The goal was to pave the way for future cooperation on Syria and other global issues by first building trust through discussions about smaller issues - including a pair of shuttered Russian compounds in the US that the Kremlin wants back.
Career diplomat Thomas Shannon, the US State Department's third-in-command, will host Russia's deputy foreign minister Sergei Ryabkov in Washington on July 17, State Department spokesperson Heather Nauert said.
The announcement came after Russia's top diplomat threatened retaliation if the United States did not return two Russian diplomatic compounds in NY and Maryland that were seized by the Obama administration in December.
The dialogue had been set up to address irritants between the two countries and to try to restore enough trust so that bigger issues like Syria and Ukraine could eventually be addressed.
Ryabkov says President Trump's meeting with Russian President Vladimir Putin last week in Germany paved the way for relations to improve. Ryabkov, speaking in Tehran to Russian media Tuesday, said the presidential meeting had inspired a "certain hope that the situation will change for the better".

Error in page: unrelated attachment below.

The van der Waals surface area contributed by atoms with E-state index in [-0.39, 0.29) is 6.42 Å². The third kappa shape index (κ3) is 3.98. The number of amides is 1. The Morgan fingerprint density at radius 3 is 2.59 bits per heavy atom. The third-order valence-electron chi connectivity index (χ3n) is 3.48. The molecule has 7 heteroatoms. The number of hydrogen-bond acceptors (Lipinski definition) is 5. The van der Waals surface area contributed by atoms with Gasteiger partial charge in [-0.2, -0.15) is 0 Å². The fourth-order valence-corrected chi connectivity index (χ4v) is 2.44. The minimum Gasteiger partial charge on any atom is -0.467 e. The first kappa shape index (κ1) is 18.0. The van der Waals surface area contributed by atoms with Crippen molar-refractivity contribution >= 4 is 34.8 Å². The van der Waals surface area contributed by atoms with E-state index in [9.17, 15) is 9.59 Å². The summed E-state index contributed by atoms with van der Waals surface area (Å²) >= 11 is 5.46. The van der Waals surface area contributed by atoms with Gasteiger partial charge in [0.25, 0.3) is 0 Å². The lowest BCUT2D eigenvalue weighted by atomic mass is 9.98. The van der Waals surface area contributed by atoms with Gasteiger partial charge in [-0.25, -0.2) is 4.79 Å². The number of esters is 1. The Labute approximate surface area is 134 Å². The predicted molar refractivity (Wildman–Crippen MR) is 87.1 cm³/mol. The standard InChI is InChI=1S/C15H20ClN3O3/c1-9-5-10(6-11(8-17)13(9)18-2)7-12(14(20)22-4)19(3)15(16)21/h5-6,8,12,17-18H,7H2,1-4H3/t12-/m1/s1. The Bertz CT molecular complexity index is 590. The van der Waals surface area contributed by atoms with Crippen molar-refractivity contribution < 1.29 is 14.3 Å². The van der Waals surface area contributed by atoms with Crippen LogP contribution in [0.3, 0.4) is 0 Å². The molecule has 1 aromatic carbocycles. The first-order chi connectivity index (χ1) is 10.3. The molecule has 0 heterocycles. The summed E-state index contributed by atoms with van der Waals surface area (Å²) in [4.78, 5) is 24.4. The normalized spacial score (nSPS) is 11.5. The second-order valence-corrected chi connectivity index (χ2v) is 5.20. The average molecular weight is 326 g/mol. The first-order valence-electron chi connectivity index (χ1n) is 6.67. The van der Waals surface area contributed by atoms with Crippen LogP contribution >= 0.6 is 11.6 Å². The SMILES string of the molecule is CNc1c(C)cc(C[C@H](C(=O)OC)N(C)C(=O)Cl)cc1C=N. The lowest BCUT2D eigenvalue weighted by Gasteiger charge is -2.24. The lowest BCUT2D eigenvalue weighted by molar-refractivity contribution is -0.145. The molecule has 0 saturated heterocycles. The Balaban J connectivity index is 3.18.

Driving the agenda for the meeting is a set of grievances both countries want the other to address, including USA calls for Moscow to stop harassing American diplomats and to lift a ban on US adoptions of Russian children. The Kremlin is keenly focused on getting the U.S.to return control of two Cold War-era recreational estates - one in Maryland, one in NY - that former President Barack Obama seized in December as part of his response to Moscow's meddling in the 2016 presidential election.
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I have been doing things I never thought I could do before and earning the Jimmy V award tonight is fantastic ". He has been in and out of hospitals since receiving his first liver transplant when he was just a year old.
The Kremlin is keenly focused on getting the United States to return control of its two Cold War-era recreational estates that former President Barack Obama seized as part of his response to Moscow's alleged meddling in the 2016 presidential election.
"If this does not happen, if we see that this step is not seen as essential in Washington, then of course we will take retaliatory measures".
Though Putin declined to retaliate in December for Obama's response - which also included expelling 35 Russian diplomats the USA said were really spies - frustration has mounted in Moscow amid disappointment that Trump has not reversed those actions.
"We hope that the United States, as a country which promotes the rule of law, will respect its global obligations", Lavrov said after a meeting in Brussels with European Union foreign-policy chief Federica Mogherini.
Lavrov declined to elaborate. He declined to elaborate, but Russian officials have previously floated the prospect of kicking out about 30 USA diplomats and seizing American government property. "Our dialogue with the United States remains hard", he told Russian reporters in Tehran.
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